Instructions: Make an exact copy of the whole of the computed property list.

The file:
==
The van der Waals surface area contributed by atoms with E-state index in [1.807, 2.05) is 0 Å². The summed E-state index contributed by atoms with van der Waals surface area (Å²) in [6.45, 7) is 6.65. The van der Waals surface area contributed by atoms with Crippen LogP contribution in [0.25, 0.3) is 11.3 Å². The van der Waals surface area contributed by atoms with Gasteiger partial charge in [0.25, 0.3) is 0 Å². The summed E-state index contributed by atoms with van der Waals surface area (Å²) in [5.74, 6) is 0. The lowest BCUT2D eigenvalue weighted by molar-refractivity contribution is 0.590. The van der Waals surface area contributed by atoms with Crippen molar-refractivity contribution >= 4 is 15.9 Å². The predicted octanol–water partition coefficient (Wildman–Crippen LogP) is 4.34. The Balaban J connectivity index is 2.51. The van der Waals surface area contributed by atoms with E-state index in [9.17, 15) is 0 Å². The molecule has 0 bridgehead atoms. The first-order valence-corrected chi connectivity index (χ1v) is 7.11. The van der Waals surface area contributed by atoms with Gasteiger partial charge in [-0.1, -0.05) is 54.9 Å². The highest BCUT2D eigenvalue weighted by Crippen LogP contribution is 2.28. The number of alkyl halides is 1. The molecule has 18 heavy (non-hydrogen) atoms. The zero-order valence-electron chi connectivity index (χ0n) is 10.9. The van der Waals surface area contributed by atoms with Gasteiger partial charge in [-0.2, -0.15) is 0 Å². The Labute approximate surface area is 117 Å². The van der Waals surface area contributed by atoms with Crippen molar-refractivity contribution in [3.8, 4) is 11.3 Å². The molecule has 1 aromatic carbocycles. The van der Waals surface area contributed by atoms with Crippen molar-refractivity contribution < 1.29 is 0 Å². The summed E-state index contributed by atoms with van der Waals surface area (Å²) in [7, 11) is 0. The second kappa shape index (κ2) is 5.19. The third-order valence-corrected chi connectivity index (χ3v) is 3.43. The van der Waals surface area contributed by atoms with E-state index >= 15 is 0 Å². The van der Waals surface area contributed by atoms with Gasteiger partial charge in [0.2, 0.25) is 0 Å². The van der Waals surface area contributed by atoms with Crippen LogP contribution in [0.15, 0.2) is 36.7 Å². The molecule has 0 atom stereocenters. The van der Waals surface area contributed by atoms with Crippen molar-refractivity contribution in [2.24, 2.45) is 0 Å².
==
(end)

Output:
The van der Waals surface area contributed by atoms with E-state index in [1.807, 2.05) is 0 Å². The summed E-state index contributed by atoms with van der Waals surface area (Å²) in [6.45, 7) is 6.65. The van der Waals surface area contributed by atoms with Crippen LogP contribution in [0.25, 0.3) is 11.3 Å². The van der Waals surface area contributed by atoms with Gasteiger partial charge in [0.25, 0.3) is 0 Å². The summed E-state index contributed by atoms with van der Waals surface area (Å²) in [5.74, 6) is 0. The lowest BCUT2D eigenvalue weighted by molar-refractivity contribution is 0.590. The van der Waals surface area contributed by atoms with Crippen molar-refractivity contribution >= 4 is 15.9 Å². The predicted octanol–water partition coefficient (Wildman–Crippen LogP) is 4.34. The Balaban J connectivity index is 2.51. The van der Waals surface area contributed by atoms with E-state index in [9.17, 15) is 0 Å². The molecule has 0 bridgehead atoms. The first-order valence-corrected chi connectivity index (χ1v) is 7.11. The van der Waals surface area contributed by atoms with Gasteiger partial charge in [-0.1, -0.05) is 54.9 Å². The highest BCUT2D eigenvalue weighted by Crippen LogP contribution is 2.28. The number of alkyl halides is 1. The molecule has 18 heavy (non-hydrogen) atoms. The zero-order valence-electron chi connectivity index (χ0n) is 10.9. The van der Waals surface area contributed by atoms with Gasteiger partial charge in [-0.2, -0.15) is 0 Å². The Labute approximate surface area is 117 Å². The van der Waals surface area contributed by atoms with Crippen molar-refractivity contribution in [3.8, 4) is 11.3 Å². The molecule has 1 aromatic carbocycles. The van der Waals surface area contributed by atoms with Crippen molar-refractivity contribution < 1.29 is 0 Å². The summed E-state index contributed by atoms with van der Waals surface area (Å²) in [7, 11) is 0. The second kappa shape index (κ2) is 5.19. The third-order valence-corrected chi connectivity index (χ3v) is 3.43. The van der Waals surface area contributed by atoms with E-state index >= 15 is 0 Å². The van der Waals surface area contributed by atoms with Gasteiger partial charge in [0.2, 0.25) is 0 Å². The van der Waals surface area contributed by atoms with Crippen LogP contribution in [0.15, 0.2) is 36.7 Å². The molecule has 0 atom stereocenters. The van der Waals surface area contributed by atoms with Crippen molar-refractivity contribution in [2.24, 2.45) is 0 Å².